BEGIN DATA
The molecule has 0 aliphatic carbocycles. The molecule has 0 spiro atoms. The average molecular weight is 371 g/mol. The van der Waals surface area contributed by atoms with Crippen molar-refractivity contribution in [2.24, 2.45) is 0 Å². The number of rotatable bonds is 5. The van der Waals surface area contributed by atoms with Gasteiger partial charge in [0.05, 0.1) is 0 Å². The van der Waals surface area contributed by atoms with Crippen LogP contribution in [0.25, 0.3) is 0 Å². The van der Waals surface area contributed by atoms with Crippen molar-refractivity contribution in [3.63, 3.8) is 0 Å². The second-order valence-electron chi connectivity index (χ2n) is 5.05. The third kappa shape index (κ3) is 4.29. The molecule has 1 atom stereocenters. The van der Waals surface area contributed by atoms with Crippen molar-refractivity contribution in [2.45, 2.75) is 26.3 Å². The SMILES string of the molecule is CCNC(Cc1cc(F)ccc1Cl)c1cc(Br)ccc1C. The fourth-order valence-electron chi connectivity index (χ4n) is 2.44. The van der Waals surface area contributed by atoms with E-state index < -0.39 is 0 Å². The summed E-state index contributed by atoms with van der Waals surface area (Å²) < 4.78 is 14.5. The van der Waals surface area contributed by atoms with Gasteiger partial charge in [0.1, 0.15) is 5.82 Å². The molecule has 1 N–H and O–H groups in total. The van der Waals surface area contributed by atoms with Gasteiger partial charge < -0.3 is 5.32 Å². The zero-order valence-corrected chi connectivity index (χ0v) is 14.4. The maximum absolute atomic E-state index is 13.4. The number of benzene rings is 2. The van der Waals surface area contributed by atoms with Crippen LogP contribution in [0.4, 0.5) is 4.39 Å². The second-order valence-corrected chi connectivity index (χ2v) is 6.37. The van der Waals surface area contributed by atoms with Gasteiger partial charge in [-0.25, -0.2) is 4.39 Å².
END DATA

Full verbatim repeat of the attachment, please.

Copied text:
The molecule has 0 aliphatic carbocycles. The molecule has 0 spiro atoms. The average molecular weight is 371 g/mol. The van der Waals surface area contributed by atoms with Crippen molar-refractivity contribution in [2.24, 2.45) is 0 Å². The number of rotatable bonds is 5. The van der Waals surface area contributed by atoms with Gasteiger partial charge in [0.05, 0.1) is 0 Å². The van der Waals surface area contributed by atoms with Crippen LogP contribution in [0.25, 0.3) is 0 Å². The van der Waals surface area contributed by atoms with Crippen molar-refractivity contribution in [3.63, 3.8) is 0 Å². The second-order valence-electron chi connectivity index (χ2n) is 5.05. The third kappa shape index (κ3) is 4.29. The molecule has 1 atom stereocenters. The van der Waals surface area contributed by atoms with Crippen molar-refractivity contribution in [2.45, 2.75) is 26.3 Å². The SMILES string of the molecule is CCNC(Cc1cc(F)ccc1Cl)c1cc(Br)ccc1C. The fourth-order valence-electron chi connectivity index (χ4n) is 2.44. The van der Waals surface area contributed by atoms with E-state index < -0.39 is 0 Å². The summed E-state index contributed by atoms with van der Waals surface area (Å²) < 4.78 is 14.5. The van der Waals surface area contributed by atoms with Gasteiger partial charge in [0.1, 0.15) is 5.82 Å². The molecule has 1 N–H and O–H groups in total. The van der Waals surface area contributed by atoms with Gasteiger partial charge < -0.3 is 5.32 Å². The zero-order valence-corrected chi connectivity index (χ0v) is 14.4. The maximum absolute atomic E-state index is 13.4. The number of benzene rings is 2. The van der Waals surface area contributed by atoms with Crippen LogP contribution in [0.4, 0.5) is 4.39 Å². The second-order valence-corrected chi connectivity index (χ2v) is 6.37. The van der Waals surface area contributed by atoms with Gasteiger partial charge in [-0.25, -0.2) is 4.39 Å².